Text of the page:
Year 3

Translation and synthesis of existing data and information on phytoplankton ecology and carbon cycling across aquatic systems (e.g. how does the freshwater perspective of C-cycling relate to the marine equivalent?). The third year of the studentship will bring together the knowledge gained from time-series analysis and field work opportunities to compare across marine and freshwater systems. A synthesis of how species traits link to ecological and biogeochemical function will be prepared and applied to re-evaluate our understanding of system changes in time-series databases and how carbon is processed in different environments.

Year 3.5

The final half year of the studentship will be spent writing up the thesis, as well as finalising manuscripts and disseminating the findings.

& Skills

Project support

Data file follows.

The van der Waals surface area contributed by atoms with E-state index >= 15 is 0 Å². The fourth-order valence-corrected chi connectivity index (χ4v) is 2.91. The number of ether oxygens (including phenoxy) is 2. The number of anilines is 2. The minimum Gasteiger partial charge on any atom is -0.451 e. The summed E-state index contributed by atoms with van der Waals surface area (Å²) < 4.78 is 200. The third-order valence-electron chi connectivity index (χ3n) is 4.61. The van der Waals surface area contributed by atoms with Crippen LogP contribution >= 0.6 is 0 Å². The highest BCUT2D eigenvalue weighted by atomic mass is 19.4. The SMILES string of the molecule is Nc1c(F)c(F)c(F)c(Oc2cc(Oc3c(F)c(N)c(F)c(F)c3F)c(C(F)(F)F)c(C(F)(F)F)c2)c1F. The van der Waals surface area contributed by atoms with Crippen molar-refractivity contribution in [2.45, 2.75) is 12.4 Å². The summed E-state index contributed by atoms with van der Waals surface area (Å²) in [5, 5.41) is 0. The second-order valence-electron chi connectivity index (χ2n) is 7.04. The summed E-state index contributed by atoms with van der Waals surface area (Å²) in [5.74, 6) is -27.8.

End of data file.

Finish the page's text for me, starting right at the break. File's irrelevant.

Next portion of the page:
The facilities, equipment, datasets and expertise available within the institutions and supervisory team provide a combination of world-leading field, analytical and laboratory capability and technical support that ideally fits this PhD project, maximising the expert training that will be available.

This project will equip the student with a range of skills, including data synthesis and meta-analysis, fieldwork, analytical science, numeracy and translation of science for wider audiences.

The student will receive training in phytoplankton taxonomy and ecology, from both a marine and freshwater perspective, experimental design, physiological experimentation, and statistical analysis.

PhD student support